On February 12, I was proud to reintroduce the Uniting American Families Act, which would allow U.S. citizens and legal permanent residents to petition for their foreign same-sex partners to come to the United States under our family immigration system.

The burdens and benefits of the laws created by the elected officials who represent all Americans should be shared equally, and without discrimination. With an historic election behind us, and the promise of a more just, peaceful, and prosperous world ahead of us, let us begin to break down the barriers that still remain for so many American citizens.

Under current law, committed same-sex foreign partners of American citizens are unable to use the family immigration system, which accounts for a majority of the green cards and immigrant visas granted annually by the United States. As a result, gay Americans who are in this situation must either live apart from their partners, or leave the country if they want to live with them legally and permanently.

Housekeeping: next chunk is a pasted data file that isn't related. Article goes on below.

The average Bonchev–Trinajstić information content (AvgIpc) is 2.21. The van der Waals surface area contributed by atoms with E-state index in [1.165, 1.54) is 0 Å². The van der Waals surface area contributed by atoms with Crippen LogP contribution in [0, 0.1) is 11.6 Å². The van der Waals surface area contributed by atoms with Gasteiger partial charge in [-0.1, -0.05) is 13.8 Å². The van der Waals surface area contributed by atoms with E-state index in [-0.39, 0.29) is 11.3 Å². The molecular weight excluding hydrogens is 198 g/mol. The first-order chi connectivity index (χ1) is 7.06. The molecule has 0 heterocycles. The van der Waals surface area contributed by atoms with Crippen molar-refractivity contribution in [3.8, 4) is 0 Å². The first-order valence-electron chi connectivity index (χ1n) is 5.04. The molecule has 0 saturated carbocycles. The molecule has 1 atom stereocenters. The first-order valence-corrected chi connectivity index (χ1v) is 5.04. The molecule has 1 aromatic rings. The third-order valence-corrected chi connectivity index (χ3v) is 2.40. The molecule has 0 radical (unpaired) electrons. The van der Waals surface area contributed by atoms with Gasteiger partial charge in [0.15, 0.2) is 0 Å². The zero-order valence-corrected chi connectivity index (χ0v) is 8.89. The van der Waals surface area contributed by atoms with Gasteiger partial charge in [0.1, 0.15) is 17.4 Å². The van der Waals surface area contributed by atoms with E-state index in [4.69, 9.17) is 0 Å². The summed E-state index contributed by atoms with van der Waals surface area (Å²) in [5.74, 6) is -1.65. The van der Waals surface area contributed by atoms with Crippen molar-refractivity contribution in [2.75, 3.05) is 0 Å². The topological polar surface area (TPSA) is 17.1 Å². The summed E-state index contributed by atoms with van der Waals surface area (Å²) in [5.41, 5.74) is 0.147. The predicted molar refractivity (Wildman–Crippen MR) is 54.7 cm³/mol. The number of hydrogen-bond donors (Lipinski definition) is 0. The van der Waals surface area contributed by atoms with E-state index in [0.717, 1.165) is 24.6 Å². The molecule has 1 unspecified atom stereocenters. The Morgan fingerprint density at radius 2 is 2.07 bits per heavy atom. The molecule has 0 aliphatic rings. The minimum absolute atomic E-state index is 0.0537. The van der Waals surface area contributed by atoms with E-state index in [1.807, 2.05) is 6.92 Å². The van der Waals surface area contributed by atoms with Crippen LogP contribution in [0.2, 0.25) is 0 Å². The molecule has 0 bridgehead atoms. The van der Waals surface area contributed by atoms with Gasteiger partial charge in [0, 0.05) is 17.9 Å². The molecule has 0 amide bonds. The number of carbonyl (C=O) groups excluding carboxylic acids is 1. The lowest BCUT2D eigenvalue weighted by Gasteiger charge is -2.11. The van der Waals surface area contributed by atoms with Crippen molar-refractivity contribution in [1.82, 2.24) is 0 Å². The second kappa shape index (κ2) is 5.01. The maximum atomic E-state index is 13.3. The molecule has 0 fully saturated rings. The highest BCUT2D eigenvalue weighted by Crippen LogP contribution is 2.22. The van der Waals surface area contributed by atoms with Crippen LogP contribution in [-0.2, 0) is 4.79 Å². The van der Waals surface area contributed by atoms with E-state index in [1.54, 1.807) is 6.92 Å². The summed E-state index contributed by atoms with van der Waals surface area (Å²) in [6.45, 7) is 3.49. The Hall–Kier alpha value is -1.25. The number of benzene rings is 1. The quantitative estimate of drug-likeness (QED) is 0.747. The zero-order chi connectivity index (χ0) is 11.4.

Some have expressed concern that providing this equality in our immigration law will lead to more immigration fraud. At best these concerns are misguided, and at worst they are a pretext for discrimination. This bill retains strong protections against fraud already in immigration law. Penalties for fraud would be the same as penalties for marriage fraud – up to five years in prison and $250,000 in fines for the U.S. citizen partner, and deportation for the foreign partner. Discrimination based upon sexual orientation should play no role in guarding against those who seek to abuse our immigration laws.

Like many people across the country, there are Vermonters whose partners are foreign nationals and who feel abandoned by our laws in this area. The promotion of family unity has long been part of Federal immigration policy, and we should honor that principle by providing all Americans the opportunity to be with their loved ones.